My friend, Mark, blessed me with a wonderful coffee table book that celebrates one of my passions (and guilty pleasures): cognac. Cognac: A Liquid History is a lush, glossy work by a collector and connoisseur, recounting the history of the spirit and providing an overview of 30 houses, along with vintage notes.
But it made my Reformed heart sing when I learned of the good Calvinist heritage of this, my favorite spirit. The trade, Calabrese notes,
was expanded by the Huguenots, supported by their Protestant contacts in Amsterdam, London, and even the cities of Copenhagen and Hamburg. The Edict of Nantes, in effect, helped to secure these deals. The main towns in the region, including Cognac, Jarnac, Segonzac and, nearer the coast, La Rochelle, were Calvinist strongholds, as were many of the families who developed the burgeoning trade, such as the Delamains and Hines of Jarnac, the Augiers and Martells of Cognac (p. 46).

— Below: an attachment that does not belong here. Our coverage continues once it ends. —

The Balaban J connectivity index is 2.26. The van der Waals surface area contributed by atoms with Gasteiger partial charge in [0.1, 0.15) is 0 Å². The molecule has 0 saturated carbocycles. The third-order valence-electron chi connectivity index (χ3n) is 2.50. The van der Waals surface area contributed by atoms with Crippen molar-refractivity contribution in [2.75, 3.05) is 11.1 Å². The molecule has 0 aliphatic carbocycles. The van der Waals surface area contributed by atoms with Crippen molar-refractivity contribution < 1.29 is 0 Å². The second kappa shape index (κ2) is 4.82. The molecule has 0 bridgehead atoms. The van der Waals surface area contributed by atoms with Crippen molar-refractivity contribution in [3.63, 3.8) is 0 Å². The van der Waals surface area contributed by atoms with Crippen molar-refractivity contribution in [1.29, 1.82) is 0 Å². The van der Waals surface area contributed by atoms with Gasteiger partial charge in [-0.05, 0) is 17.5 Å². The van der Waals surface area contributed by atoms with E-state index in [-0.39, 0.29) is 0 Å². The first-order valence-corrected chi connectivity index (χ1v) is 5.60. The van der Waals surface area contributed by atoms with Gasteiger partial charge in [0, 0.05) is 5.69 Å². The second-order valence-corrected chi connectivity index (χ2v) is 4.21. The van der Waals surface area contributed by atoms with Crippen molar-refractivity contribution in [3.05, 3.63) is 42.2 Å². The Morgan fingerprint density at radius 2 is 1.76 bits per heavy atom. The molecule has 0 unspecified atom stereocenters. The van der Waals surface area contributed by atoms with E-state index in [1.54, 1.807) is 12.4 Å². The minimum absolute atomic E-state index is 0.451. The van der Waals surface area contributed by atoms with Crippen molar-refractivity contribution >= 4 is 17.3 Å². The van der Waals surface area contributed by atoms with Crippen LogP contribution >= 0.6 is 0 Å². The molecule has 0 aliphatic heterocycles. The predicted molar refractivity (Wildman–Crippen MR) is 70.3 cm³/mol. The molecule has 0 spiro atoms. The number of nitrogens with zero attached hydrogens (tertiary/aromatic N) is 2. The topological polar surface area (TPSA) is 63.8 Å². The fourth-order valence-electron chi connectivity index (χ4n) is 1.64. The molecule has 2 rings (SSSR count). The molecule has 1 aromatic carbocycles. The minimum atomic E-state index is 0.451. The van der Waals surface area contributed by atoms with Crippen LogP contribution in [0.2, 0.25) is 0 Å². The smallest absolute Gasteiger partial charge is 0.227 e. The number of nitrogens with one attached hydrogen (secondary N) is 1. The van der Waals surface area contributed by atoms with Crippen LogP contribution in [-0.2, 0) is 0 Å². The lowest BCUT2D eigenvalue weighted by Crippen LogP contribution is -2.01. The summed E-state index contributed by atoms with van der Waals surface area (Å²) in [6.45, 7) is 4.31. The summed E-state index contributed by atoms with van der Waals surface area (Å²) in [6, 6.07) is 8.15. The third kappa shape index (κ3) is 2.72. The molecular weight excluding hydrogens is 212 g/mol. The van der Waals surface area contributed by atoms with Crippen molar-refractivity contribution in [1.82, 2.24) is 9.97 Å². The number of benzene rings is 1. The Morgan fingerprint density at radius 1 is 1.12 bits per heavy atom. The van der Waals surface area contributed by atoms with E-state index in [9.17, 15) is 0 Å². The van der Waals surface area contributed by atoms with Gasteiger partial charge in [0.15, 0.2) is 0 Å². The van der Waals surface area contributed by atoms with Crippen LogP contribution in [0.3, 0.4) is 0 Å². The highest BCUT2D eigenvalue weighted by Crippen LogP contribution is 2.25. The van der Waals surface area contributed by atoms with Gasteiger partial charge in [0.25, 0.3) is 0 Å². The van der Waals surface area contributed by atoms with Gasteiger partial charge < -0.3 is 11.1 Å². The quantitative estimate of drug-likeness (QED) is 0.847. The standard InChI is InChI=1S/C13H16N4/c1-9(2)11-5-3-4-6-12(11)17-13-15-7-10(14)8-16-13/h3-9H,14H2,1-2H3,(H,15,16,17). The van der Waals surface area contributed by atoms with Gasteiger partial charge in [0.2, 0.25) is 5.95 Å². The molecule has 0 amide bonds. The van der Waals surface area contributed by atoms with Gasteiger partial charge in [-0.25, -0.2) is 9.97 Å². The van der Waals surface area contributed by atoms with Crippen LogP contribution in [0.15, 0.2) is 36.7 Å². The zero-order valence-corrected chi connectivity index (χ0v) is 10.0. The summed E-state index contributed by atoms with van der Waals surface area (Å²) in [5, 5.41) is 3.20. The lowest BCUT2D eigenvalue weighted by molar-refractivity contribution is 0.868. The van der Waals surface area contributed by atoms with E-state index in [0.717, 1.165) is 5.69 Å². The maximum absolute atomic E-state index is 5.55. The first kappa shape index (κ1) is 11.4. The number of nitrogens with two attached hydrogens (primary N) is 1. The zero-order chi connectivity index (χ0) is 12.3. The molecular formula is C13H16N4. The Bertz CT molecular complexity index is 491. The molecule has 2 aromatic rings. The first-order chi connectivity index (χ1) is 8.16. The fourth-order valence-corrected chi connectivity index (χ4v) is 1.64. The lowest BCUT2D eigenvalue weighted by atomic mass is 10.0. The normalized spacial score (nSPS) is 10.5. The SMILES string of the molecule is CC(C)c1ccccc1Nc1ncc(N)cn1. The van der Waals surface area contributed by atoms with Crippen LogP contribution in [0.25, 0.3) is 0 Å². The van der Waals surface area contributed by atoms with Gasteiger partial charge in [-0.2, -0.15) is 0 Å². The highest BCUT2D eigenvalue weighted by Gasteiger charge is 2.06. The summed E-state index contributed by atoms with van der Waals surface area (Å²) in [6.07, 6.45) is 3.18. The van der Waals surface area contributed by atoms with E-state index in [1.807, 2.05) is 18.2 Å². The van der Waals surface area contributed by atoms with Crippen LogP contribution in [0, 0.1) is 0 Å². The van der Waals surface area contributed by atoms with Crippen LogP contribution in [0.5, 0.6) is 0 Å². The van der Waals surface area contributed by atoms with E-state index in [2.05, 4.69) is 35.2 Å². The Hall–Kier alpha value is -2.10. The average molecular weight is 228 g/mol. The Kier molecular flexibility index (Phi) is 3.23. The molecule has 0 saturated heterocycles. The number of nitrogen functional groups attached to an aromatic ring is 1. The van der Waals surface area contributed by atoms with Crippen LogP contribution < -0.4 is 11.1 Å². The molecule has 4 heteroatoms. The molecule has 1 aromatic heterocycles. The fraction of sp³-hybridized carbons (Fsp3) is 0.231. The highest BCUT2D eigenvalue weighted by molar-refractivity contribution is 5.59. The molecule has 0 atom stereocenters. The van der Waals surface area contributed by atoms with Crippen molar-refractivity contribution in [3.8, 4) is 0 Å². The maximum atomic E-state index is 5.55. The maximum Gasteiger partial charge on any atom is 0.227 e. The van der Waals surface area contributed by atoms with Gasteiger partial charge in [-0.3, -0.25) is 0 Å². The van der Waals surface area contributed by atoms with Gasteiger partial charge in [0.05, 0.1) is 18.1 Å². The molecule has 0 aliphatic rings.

Given that Scots Presbyterians also blessed us with single malt scotch, you might wonder whether there’s something in Calvinism that drives one to drink!